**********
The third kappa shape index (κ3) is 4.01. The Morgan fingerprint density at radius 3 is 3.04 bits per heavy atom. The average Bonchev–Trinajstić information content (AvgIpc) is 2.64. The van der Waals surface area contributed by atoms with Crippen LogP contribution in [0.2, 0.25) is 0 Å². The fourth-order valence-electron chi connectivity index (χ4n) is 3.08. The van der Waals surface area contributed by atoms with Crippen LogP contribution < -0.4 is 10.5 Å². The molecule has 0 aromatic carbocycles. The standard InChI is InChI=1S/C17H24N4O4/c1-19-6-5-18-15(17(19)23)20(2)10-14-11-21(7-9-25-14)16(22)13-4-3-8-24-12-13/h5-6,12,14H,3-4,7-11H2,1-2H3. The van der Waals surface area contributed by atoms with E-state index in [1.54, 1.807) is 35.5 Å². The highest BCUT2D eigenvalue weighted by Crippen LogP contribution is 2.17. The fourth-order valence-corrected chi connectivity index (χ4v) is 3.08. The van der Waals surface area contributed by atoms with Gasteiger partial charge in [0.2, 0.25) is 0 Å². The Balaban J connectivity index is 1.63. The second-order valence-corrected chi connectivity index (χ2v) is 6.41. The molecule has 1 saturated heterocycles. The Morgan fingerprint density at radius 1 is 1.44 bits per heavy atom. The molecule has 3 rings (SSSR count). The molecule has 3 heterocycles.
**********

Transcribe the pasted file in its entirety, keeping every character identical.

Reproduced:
The third kappa shape index (κ3) is 4.01. The Morgan fingerprint density at radius 3 is 3.04 bits per heavy atom. The average Bonchev–Trinajstić information content (AvgIpc) is 2.64. The van der Waals surface area contributed by atoms with Crippen LogP contribution in [0.2, 0.25) is 0 Å². The fourth-order valence-electron chi connectivity index (χ4n) is 3.08. The van der Waals surface area contributed by atoms with Crippen LogP contribution < -0.4 is 10.5 Å². The molecule has 0 aromatic carbocycles. The standard InChI is InChI=1S/C17H24N4O4/c1-19-6-5-18-15(17(19)23)20(2)10-14-11-21(7-9-25-14)16(22)13-4-3-8-24-12-13/h5-6,12,14H,3-4,7-11H2,1-2H3. The van der Waals surface area contributed by atoms with E-state index in [1.54, 1.807) is 35.5 Å². The highest BCUT2D eigenvalue weighted by Crippen LogP contribution is 2.17. The fourth-order valence-corrected chi connectivity index (χ4v) is 3.08. The van der Waals surface area contributed by atoms with Gasteiger partial charge in [0.2, 0.25) is 0 Å². The Balaban J connectivity index is 1.63. The second-order valence-corrected chi connectivity index (χ2v) is 6.41. The molecule has 1 saturated heterocycles. The Morgan fingerprint density at radius 1 is 1.44 bits per heavy atom. The molecule has 3 rings (SSSR count). The molecule has 3 heterocycles.